Court Hears of Strangulation First, Two Knives Used to Kill in Knox Case

The afternoon was the occasion for the court in its entirety -- minus the two defendants, who chose not to attend -- to visit the scene of the crime. A small crowd, comprised of the two judges, six jurors and their substitutes, the prosecutors and a bevy of lawyers, gathered outside the charming cottage-with-a-view on the edge of old-town Perugia. On the road just above, another crowd of journalists and photographers and some hangers-on watched as policemen activated a generator (the electricity in the house has been cut off) and opened the door to the house.

Among those watching was Curt Knox, Amanda Knox's father. He has been following the trial closely, often in person, as has Knox's mother, Edda Mellas, who was in Perugia just before Easter. The family makes an effort to have at least one member in Perugia at all times to visit Amanda in prison the two days a week this is allowed.

Curt Knox told ABC News that he had seen Amanda in court in the morning, and had been allowed to hug her.

"Amanda said she understood the testimony in Italian, and she thought it went really well this morning," he said. When asked how Amanda had spent Easter in jail, Knox said she told him she had gone to Mass in the prison chapel and that the young daughter of a fellow inmate sat on her lap the whole time chatting with her and playing with her bracelet.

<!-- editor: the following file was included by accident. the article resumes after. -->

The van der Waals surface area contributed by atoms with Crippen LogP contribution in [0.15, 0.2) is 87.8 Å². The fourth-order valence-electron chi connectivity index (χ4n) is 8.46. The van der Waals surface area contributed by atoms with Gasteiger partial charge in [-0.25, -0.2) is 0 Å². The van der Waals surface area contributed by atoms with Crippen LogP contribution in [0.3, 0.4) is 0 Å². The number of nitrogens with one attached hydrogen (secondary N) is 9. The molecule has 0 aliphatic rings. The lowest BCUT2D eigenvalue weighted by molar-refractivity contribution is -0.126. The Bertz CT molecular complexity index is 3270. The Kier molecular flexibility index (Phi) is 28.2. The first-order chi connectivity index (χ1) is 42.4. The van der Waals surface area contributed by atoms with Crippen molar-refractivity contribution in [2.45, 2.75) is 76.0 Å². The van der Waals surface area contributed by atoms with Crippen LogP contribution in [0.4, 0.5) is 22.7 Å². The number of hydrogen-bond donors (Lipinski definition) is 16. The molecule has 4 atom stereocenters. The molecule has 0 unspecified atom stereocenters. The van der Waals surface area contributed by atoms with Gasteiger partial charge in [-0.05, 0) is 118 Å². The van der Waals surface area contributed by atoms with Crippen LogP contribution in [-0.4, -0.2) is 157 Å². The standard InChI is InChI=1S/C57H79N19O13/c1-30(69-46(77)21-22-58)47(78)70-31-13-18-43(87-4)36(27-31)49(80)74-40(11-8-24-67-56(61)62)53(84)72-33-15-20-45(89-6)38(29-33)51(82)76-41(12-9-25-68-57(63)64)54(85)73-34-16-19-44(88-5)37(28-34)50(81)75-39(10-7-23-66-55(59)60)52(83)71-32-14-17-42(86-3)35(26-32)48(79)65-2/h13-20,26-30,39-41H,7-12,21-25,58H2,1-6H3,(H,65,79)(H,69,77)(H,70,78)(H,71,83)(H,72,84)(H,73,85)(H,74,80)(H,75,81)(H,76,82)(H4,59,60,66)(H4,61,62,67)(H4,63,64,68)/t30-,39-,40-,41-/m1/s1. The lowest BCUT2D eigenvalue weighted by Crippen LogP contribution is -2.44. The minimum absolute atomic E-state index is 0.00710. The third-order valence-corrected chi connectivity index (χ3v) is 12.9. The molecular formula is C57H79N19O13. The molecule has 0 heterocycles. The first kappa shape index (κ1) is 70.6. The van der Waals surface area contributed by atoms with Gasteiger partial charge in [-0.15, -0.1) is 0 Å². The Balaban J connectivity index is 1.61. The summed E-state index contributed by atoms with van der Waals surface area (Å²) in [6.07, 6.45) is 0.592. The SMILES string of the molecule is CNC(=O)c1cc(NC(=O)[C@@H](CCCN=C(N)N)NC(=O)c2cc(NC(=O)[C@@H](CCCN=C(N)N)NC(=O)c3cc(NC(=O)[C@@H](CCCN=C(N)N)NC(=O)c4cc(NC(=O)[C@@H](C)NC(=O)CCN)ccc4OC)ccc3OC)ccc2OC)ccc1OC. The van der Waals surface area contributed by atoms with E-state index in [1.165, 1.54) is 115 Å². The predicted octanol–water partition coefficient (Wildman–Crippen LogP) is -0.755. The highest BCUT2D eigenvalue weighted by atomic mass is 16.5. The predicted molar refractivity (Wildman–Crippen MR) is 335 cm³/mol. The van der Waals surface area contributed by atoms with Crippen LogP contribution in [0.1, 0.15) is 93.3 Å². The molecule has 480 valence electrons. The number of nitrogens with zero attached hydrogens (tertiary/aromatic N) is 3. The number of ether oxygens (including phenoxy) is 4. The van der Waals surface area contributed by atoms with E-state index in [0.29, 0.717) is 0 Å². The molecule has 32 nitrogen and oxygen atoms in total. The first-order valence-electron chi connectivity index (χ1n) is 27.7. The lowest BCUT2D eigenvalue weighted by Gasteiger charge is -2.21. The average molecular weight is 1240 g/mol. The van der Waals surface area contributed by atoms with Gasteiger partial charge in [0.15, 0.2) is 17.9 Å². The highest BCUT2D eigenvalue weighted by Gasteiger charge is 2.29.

Knox found the visit to the house sad.

"Irrelevant of whether Amanda lived in that house or not," he said, "it is always sad when you are faced with such a tragic circumstance, such as the loss of Meredith's life." He added that he was glad that the jury and judges had come to look at the crime scene so "they could see the place in person and understand the spaces when they hear testimony about them."

That same sentiment was echoed both by defense lawyers -- Bongiorno felt it was important that the court "have exact knowledge of the house and see the little room where it is very difficult to imagine an erotic party" -- and by one of the prosecutors, Manuela Comodi, who said she thought it was "fundamental" that the judges and jury see the layout of the house.

"The court looked closely at the inside and the outside of the house," Comodi said. The court spent a good amount of time in the room where the murder took place and discussed the position of the corpse. Carlo Dalla Vedova, a lawyer for Amanda Knox, told reporters the house "was a mess, and it was important that the jurors see this. Amanda's clothes were thrown all over the place."

There have been many press reports of bad forensic work and bad handling of the scene of the crime on the part of investigators, and this is expected to be an important part of the case the defense will make. The house where the crime took place has also been subjected to two break-ins in recent months, adding to the sorry state of the premises. The house is in "terrible condition," Bongiorno said. "The mess made by the searches was compounded by the two beak-ins."

During the most recent break-in, in March, Kercher's mattress was apparently removed from the house through a window. These break-ins are being investigated by police.

Zachary Nowak contributed to reporting from Perugia, Italy.

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